Another possibility would be for Congress to legislate stricter security measures for emergency data requests. Sen. Ron Wyden told Krebs on Security that he was requesting information from tech companies and federal agencies about fraudulent emergency data requests. This isn’t a totally new concern—Wyden and other lawmakers had already been worried about the potential for hackers to forge court orders even before the recent news broke. In 2021, Wyden, together with other senators, introduced the Digital Authenticity for Court Orders Act, which would require courts to use cryptographic digital signatures when issuing court orders in order to make it harder for scammers to forge such documents. But even if it were passed by Congress, that bill would have no effect on emergency data requests, which do not require a court order—though they could conceivably also require digital signatures.
More importantly, requiring digital signatures would not solve the problem of compromised government and law enforcement accounts being used to issue fraudulent data requests. Because just as hackers can steal credentials and get access to law enforcement email accounts, they could also very plausibly steal the credentials needed to issue digital signatures. There’s no easy technical solution to this problem—and the non-technical solutions all require taking the time to verify that the request a company receives really is coming from the entity who appears to have submitted it, a process that undercuts the core purpose of emergency data requests in circumventing the process for obtaining a court order.
As Berkeley security researcher Nicholas Weaver put it in an interview with Krebs, “It’s a fundamentally unfixable problem without completely redoing how we think about identity on the Internet on a national scale.”
There are countries that have tackled the problem of how to manage online identities at a national scale. For instance, in Estonia the government famously issues everyone a digital identity in much the same way that other countries issue citizens passports. But the United States is a very long ways from such a centralized government-issued digital identity framework that could enable companies to verify the identity of senders of online data requests. And even if such a framework existed, it could still be susceptible to compromises and theft.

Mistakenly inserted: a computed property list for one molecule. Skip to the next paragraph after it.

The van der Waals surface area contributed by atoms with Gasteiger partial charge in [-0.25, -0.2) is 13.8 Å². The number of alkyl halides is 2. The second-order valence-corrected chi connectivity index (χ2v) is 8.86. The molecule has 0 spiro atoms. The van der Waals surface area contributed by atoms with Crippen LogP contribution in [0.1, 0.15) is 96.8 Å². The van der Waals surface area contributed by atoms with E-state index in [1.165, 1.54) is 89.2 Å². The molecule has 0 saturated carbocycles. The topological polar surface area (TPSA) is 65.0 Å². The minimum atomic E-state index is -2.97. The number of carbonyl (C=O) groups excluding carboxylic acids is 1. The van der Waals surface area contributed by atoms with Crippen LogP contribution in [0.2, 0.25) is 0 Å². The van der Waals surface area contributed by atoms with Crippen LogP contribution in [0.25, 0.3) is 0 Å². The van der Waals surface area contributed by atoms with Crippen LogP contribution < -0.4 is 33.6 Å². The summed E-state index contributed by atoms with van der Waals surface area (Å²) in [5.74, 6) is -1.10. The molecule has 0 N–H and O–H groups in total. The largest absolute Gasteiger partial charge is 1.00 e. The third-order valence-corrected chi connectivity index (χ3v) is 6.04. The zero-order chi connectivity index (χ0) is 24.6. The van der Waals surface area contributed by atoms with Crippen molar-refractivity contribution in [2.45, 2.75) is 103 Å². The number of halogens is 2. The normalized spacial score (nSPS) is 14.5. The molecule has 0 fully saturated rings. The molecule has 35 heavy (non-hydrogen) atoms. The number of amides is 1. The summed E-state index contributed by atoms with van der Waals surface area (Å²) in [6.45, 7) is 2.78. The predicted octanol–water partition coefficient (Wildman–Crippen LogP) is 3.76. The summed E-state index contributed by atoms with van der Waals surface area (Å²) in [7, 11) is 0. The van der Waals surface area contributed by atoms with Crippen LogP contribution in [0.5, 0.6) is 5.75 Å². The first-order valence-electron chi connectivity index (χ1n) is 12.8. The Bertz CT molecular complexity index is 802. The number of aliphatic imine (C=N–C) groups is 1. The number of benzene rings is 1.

That means that it will probably continue to be up to individual companies to vet the emergency data requests they receive and decide whether they want to respond. There’s just no way to respond to online requests immediately and also do a careful job verifying who submitted them online. And when the stakes are trying to find a missing person or protect someone who is in immediate danger, that verification process may not make sense—even if it could stop companies from responding to fraudulent requests. It’s possible that moving forward they will be more wary of providing information in response to these requests and that may be a good thing if fraudulent emergency data requests are on the rise.
But it’s difficult to see how companies could decide to stop responding to such requests entirely, or even implement a very time-intensive vetting process to establish their authenticity, given the urgency of these requests. In the end, it’s quite possible that responding to a few fraudulent requests will be seen as a reasonable price to pay for being able to help law enforcement in emergency situations—and it’s quite possible that calculus will be correct.
Future Tense is a partnership of Slate, New America, and Arizona State University that examines emerging technologies, public policy, and society.